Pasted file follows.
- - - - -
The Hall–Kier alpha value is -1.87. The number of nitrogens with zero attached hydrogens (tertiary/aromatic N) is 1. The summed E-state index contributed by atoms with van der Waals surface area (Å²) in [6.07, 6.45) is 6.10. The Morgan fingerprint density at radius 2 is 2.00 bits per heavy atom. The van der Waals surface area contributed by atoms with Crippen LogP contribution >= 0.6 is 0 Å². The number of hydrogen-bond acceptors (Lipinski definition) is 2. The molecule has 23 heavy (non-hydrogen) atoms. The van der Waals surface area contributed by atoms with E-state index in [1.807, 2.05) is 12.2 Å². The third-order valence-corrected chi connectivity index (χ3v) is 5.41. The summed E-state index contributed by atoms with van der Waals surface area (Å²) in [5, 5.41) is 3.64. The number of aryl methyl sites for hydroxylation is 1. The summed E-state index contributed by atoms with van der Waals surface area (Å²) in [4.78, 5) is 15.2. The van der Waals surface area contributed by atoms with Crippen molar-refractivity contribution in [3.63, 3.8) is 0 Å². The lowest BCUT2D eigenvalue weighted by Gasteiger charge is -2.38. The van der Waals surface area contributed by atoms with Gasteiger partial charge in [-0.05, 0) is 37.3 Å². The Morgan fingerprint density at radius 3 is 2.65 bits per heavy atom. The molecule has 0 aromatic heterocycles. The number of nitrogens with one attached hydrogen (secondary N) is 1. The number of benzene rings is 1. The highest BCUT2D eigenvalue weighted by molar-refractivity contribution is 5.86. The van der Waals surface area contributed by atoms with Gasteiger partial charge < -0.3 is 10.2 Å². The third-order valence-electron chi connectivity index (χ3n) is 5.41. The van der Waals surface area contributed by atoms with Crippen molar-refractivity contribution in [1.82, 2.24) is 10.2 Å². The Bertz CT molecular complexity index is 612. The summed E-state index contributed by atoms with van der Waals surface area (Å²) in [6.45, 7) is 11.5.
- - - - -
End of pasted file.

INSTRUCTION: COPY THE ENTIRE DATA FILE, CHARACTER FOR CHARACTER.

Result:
The Hall–Kier alpha value is -1.87. The number of nitrogens with zero attached hydrogens (tertiary/aromatic N) is 1. The summed E-state index contributed by atoms with van der Waals surface area (Å²) in [6.07, 6.45) is 6.10. The Morgan fingerprint density at radius 2 is 2.00 bits per heavy atom. The van der Waals surface area contributed by atoms with Crippen LogP contribution >= 0.6 is 0 Å². The number of hydrogen-bond acceptors (Lipinski definition) is 2. The molecule has 23 heavy (non-hydrogen) atoms. The van der Waals surface area contributed by atoms with E-state index in [1.807, 2.05) is 12.2 Å². The third-order valence-corrected chi connectivity index (χ3v) is 5.41. The summed E-state index contributed by atoms with van der Waals surface area (Å²) in [5, 5.41) is 3.64. The number of aryl methyl sites for hydroxylation is 1. The summed E-state index contributed by atoms with van der Waals surface area (Å²) in [4.78, 5) is 15.2. The van der Waals surface area contributed by atoms with Crippen molar-refractivity contribution in [3.63, 3.8) is 0 Å². The lowest BCUT2D eigenvalue weighted by Gasteiger charge is -2.38. The van der Waals surface area contributed by atoms with Gasteiger partial charge in [-0.05, 0) is 37.3 Å². The Morgan fingerprint density at radius 3 is 2.65 bits per heavy atom. The molecule has 0 aromatic heterocycles. The number of nitrogens with one attached hydrogen (secondary N) is 1. The number of benzene rings is 1. The highest BCUT2D eigenvalue weighted by molar-refractivity contribution is 5.86. The van der Waals surface area contributed by atoms with Gasteiger partial charge < -0.3 is 10.2 Å². The third-order valence-electron chi connectivity index (χ3n) is 5.41. The van der Waals surface area contributed by atoms with Crippen molar-refractivity contribution in [1.82, 2.24) is 10.2 Å². The Bertz CT molecular complexity index is 612. The summed E-state index contributed by atoms with van der Waals surface area (Å²) in [6.45, 7) is 11.5.